Dave, I really don't understand what you are explaining. Could you please say it in way that an idiot like me could understand? I'm not sure if you are saying its good or bad. Please, please.

Thanks for all the explanations and reasons. I would like to get my asking price and might negotiate on the bottom line. But Realtor commissions are high. Closing costs for the buyer are high and I can't see paying closing costs which will affect the amount I get for my house. Why not just lower the asking price? Why pay the closing costs?

I've never sold a house before and I'm dreading the whole process. I'm trying to understand, in advance what might come up.

Thanks all,
Jane

    Bookmark   March 19, 2009 at 12:18AM
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setancre

Hi Jane, might be easier if we do an example:

House for sale $500,000. You and buyer agree to sell it for $485,000 and you will not pay any of their closing costs.

Let's say you have no mortgage and your closing costs are $50,000.

The buyers bank will give you a check for $485k - $50k (your costs) = $435k.

In this scenario, the buyer has to put down 20% plus their own closing costs of (let's assume) $15,000. So they have to have $97k (20% of 485k) plus 15k closing costs for a total of $112,000 in cash order to buy your house.

So, to sum up, you receive a check for $435,000 at closing and the buyer has to have $112,000 cash to be able to afford your house.

* * *

Scenario 2:

You instead agree to sell the house at the listing price of $500,000, but you will pay the buyer's $15k in closing costs, along with you own (which still total approx $50k).

You receive a check for $500k - 15k - 50k = $435,000 (same as before).

The buyer however only has to bring 20% of $500,000 which is $100,000 to the closing, instead of bringing $112,000 as in the first scenario.

So you receive the same amount at closing, and the buyer can bring less cash, because the bank is effectively financing more of the total costs (via higher sticker price). This makes it more affordable to a buyer who either doesn't have the $12,000 difference, or wants to spend cash on renovations, etc. In exchange they are paying maybe a tiny amount more in their monthly mortgage for $500k mortgage vs $485k mortgage.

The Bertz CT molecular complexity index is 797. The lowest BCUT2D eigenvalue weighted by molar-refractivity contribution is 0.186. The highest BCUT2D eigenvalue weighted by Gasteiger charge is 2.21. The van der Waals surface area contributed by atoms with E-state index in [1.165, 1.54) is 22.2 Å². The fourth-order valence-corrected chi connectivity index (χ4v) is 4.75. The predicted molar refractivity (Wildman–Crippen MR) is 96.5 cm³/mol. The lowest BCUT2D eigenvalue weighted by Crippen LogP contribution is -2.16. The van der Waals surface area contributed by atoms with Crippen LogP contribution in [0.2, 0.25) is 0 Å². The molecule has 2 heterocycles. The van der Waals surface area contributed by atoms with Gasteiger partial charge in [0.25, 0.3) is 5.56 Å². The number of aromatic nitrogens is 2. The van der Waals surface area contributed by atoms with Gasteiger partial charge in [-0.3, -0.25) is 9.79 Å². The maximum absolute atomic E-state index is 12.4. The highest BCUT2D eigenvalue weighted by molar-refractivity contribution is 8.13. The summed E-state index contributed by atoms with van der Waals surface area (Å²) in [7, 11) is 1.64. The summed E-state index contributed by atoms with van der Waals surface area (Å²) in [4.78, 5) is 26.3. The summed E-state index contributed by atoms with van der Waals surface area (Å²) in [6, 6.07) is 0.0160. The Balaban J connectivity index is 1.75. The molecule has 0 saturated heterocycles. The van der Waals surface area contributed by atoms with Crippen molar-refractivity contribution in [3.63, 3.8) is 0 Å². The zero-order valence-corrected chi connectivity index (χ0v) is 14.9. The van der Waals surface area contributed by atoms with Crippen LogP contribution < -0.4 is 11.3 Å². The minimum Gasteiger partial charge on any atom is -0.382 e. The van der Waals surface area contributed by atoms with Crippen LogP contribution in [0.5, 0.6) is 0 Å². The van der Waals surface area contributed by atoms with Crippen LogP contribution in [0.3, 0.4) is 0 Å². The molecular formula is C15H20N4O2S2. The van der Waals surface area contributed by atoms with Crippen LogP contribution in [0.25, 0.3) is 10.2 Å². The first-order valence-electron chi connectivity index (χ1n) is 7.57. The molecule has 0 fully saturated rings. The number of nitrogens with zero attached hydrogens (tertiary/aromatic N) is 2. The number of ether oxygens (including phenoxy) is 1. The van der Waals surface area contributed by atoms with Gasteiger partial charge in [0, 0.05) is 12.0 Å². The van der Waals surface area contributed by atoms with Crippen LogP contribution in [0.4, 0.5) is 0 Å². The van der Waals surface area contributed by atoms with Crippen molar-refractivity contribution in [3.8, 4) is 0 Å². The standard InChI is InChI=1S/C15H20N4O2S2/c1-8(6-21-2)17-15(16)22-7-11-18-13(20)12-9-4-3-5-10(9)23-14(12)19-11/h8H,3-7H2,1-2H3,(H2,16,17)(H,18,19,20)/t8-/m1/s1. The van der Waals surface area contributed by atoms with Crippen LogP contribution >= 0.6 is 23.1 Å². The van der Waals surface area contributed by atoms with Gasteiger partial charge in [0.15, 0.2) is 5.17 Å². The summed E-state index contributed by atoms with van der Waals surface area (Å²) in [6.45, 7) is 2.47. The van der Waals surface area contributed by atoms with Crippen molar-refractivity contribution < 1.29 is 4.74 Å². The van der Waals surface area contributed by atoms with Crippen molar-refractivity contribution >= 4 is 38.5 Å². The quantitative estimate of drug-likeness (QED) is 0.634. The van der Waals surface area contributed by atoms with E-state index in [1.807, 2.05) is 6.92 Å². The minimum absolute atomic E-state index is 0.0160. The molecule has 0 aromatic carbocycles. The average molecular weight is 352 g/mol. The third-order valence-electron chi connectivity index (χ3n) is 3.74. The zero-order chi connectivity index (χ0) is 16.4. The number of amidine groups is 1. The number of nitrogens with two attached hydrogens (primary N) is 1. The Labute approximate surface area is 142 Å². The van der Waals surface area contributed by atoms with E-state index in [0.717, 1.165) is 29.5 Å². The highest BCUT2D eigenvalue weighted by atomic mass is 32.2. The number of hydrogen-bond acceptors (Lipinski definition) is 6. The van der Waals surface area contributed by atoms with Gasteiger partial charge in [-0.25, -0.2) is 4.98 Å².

Bookmark   March 19, 2009 at 10:21AM
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dave_donhoff

Hi Jane,

Dave, I really don't understand what you are explaining. Could you please say it in way that an idiot like me could understand? I'm not sure if you are saying its good or bad. Please, please.

Oh c;mon Jane... you're no idiot ;~)

Setancre did a very good explanation, I think.

I would like to get my asking price and might negotiate on the bottom line.

That's very simple... but if you are willing to operate in the margins of complexity, you can end up far better off if you are willing.

But Realtor commissions are high. Closing costs for the buyer are high and I can't see paying closing costs which will affect the amount I get for my house.

Even if paying the buyer's closing costs would affect your amount TO YOUR BENEFIT?

Why not just lower the asking price?

That doesn't relieve the buyer's cash burden as much... so you eliminate all the pool of potential competitive buyers who COULD step up if you DID offer to cover their costs from "the top line."

LOOK... when the seller contributes to the buyer's closing costs, *EVERYONE* assumes that the sale price includes a premium to cover the seller's contribution, which then allows the buyer to pay a higher buy-price because they can do so with less actual cash-from-pocket.

Who's left holding "the bag"? The buyer's lender is who (and yes, the lenders are fully aware of this.) This is because the lenders know full-well that the seller's price is "grossed up" to the maximum of the appraisable valuye range to meet the contractual numbers... so the inflated "collateral" value is actually providing the lender less protection against the buyer's participation.

Hopefully you can wrap your head around this, breathe a bit easier, and use this knowledge to your negotiating advantage ;~)

Luck,
Dave Donhoff
Leverage Planner

    Bookmark   March 19, 2009 at 2:00PM
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jane__ny

Thanks, now I think I get it. So I don't negotiate a lower selling price, but instead offer to cover their closing fees.

I am assuming that comes up at negotiation so I know what they want? I wouldn't want to accept a lower price for the house and then find out they want me to cover closing costs also.

    Bookmark   March 19, 2009 at 11:25PM
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dave_donhoff

Jane,
If you accepted a lower price based on the agreement they'd be paying their own costs, you'd have a signed-around agreement to proceed from. If you do not have a signed-around agreement, and you agree-in-principal to a lower price, and THEN they come back asking for seller-contributions, you can then bump your price back up to account for the contributions.

Nobody can "sneak" anything over one you... just take your time & pay attention to the details as they occur.

Luck,
Dave Donhoff
Leverage Planner

    Bookmark   March 20, 2009 at 12:24PM